Saturday, December 3, 2011

I must have a mind of winter

Spring is too thrilling to think anything and summer is for slipping back into past times, into lush white-lit cycles; autumn is for sharpening a focus and winter oh winter is for coming alive inside your own mind. These are my seasons, the markers I grew up marking, the weathers of the Northeast, and now that they too are threatened, vanishing, it seems ever more important to notice and grasp at them and feel all the things I've always felt with their coming and going.

Everyone hates winter. My father hates winter and skinny-legged girls hate winter, but I was born in winter and am built for it and outside my high school was a brown-grass field beyond which lace-branched trees supplicated a smoky lavender sky. Dendritic trees. Before the snow falls, skeleton season: bare trees, bare earth, someone who's not me might say the "true nature" of things. In any case, as naked as the land gets.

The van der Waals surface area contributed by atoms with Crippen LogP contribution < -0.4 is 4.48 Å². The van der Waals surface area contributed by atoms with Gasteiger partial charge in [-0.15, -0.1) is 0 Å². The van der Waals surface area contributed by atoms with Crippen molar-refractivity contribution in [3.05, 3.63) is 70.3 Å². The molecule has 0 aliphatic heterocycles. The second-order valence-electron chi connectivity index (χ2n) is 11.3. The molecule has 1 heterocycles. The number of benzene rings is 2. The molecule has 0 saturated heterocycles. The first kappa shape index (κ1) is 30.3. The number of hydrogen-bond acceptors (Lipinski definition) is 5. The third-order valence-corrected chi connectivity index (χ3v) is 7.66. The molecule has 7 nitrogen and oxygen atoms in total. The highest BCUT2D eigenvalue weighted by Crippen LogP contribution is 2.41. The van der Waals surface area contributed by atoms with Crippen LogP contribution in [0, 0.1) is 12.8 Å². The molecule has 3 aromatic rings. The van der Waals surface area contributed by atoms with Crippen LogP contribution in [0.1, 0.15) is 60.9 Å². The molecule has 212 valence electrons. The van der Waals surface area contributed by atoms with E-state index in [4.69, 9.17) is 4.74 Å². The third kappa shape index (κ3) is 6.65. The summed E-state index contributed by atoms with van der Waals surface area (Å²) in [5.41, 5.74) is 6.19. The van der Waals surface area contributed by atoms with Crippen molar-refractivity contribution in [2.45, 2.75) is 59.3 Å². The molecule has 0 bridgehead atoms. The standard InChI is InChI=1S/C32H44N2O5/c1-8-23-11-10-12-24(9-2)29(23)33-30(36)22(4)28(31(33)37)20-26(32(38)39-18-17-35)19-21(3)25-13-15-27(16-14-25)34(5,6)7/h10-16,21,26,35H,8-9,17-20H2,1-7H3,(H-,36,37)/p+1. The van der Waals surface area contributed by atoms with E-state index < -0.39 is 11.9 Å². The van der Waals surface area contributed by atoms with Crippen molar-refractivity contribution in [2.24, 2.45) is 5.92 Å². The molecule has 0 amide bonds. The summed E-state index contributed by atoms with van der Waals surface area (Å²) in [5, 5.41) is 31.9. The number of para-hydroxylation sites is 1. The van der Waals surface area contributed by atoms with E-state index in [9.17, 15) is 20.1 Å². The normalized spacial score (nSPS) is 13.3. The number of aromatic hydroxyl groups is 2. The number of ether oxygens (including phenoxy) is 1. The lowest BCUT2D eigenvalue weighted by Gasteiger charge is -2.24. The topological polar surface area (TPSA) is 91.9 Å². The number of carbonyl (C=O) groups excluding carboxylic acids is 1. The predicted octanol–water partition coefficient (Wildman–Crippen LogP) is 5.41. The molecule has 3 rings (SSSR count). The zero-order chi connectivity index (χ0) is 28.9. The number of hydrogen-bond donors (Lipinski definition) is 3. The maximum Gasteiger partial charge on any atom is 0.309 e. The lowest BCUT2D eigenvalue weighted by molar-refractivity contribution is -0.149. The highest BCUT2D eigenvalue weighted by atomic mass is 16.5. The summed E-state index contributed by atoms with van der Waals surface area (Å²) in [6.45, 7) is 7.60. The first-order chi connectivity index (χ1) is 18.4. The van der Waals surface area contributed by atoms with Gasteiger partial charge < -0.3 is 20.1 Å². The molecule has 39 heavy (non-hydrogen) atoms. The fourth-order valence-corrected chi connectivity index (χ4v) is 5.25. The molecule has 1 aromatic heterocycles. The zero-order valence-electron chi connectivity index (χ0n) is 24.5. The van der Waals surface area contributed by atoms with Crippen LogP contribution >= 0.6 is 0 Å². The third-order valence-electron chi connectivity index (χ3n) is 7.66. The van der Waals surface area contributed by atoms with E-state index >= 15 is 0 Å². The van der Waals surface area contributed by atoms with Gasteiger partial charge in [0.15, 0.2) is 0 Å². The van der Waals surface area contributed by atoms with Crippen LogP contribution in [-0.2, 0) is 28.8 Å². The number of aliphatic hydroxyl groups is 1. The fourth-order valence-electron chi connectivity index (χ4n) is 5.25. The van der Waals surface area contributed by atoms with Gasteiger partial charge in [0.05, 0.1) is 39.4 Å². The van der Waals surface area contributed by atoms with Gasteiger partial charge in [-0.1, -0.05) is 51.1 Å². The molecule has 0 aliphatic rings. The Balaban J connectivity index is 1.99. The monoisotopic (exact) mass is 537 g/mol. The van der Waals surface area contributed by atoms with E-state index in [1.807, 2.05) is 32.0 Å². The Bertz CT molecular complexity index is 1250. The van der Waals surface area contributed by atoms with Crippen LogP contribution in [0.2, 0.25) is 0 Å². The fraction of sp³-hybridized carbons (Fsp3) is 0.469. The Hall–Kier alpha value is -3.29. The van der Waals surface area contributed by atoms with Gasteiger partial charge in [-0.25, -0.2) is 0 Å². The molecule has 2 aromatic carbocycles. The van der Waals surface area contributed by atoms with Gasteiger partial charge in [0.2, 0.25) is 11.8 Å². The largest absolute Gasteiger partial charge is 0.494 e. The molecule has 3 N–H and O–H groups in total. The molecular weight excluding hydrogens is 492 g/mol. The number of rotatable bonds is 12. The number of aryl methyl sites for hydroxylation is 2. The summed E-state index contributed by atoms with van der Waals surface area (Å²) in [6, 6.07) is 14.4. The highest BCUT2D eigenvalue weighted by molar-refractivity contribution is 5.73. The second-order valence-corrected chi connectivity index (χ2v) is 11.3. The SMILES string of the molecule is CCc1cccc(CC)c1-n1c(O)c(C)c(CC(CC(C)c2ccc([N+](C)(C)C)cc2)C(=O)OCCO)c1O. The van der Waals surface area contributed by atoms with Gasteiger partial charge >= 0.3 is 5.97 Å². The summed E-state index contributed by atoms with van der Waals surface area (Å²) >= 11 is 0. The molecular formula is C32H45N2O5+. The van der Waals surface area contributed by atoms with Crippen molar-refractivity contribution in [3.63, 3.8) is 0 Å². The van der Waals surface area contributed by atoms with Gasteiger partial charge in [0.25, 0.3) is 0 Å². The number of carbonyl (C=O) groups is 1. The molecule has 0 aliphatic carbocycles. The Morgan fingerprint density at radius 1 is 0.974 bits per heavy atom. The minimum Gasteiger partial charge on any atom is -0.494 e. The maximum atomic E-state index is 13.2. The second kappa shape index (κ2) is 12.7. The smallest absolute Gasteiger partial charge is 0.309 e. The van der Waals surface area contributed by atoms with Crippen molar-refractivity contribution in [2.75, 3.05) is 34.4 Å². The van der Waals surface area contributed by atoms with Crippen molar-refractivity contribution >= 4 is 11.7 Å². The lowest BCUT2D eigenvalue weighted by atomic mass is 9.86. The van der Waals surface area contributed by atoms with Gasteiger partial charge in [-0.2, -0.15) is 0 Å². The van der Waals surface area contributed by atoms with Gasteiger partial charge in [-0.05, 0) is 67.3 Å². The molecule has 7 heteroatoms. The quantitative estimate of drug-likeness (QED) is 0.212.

Every winter, an obsession. All that darkness and the cold that confines you to a small warm space - it concentrates my thoughts. When I was a kid I knew they were obvious because I would get themed gifts on my birthday: countless calligraphy pens one year; a platoon of teapots another. In college I got lucky and devoted several winters to writing. Last year, I wandered empty Gowanus streets and etched Hopkins into the inside of my skull. Now here it comes again: long nights, muted skies, loud weightless air. The Thing hasn't taken shape yet but the restlessness is here; right on cue the restlessness is invigorating my veins. Just in time for me to finish up in Virginia and head north for a real winter.

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